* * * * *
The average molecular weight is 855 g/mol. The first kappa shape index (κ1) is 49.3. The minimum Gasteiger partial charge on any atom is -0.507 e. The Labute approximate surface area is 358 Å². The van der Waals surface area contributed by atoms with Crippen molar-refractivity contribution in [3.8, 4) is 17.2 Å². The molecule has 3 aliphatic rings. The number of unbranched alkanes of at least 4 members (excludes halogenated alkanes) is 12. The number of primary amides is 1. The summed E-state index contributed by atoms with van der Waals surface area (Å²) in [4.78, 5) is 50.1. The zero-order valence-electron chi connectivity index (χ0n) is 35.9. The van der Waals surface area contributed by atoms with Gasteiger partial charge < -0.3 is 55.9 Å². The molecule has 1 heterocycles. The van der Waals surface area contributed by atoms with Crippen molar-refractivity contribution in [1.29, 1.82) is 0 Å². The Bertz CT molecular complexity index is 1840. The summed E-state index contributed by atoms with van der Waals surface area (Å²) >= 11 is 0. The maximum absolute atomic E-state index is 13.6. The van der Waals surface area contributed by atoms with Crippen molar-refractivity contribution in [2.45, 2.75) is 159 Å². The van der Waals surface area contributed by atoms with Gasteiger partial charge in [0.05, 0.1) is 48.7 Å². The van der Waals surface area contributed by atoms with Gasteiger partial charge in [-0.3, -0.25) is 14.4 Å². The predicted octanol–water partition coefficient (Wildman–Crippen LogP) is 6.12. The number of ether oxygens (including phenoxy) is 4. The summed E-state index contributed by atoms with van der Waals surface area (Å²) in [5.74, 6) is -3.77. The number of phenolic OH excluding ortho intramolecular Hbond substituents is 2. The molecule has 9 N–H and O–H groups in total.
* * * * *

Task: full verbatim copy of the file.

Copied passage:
The average molecular weight is 855 g/mol. The first kappa shape index (κ1) is 49.3. The minimum Gasteiger partial charge on any atom is -0.507 e. The Labute approximate surface area is 358 Å². The van der Waals surface area contributed by atoms with Crippen molar-refractivity contribution in [3.8, 4) is 17.2 Å². The molecule has 3 aliphatic rings. The number of unbranched alkanes of at least 4 members (excludes halogenated alkanes) is 12. The number of primary amides is 1. The summed E-state index contributed by atoms with van der Waals surface area (Å²) in [4.78, 5) is 50.1. The zero-order valence-electron chi connectivity index (χ0n) is 35.9. The van der Waals surface area contributed by atoms with Gasteiger partial charge < -0.3 is 55.9 Å². The molecule has 1 heterocycles. The van der Waals surface area contributed by atoms with Crippen molar-refractivity contribution in [1.29, 1.82) is 0 Å². The Bertz CT molecular complexity index is 1840. The summed E-state index contributed by atoms with van der Waals surface area (Å²) >= 11 is 0. The maximum absolute atomic E-state index is 13.6. The van der Waals surface area contributed by atoms with Crippen molar-refractivity contribution in [2.45, 2.75) is 159 Å². The van der Waals surface area contributed by atoms with Gasteiger partial charge in [0.05, 0.1) is 48.7 Å². The van der Waals surface area contributed by atoms with Gasteiger partial charge in [-0.3, -0.25) is 14.4 Å². The predicted octanol–water partition coefficient (Wildman–Crippen LogP) is 6.12. The number of ether oxygens (including phenoxy) is 4. The summed E-state index contributed by atoms with van der Waals surface area (Å²) in [5.74, 6) is -3.77. The number of phenolic OH excluding ortho intramolecular Hbond substituents is 2. The molecule has 9 N–H and O–H groups in total.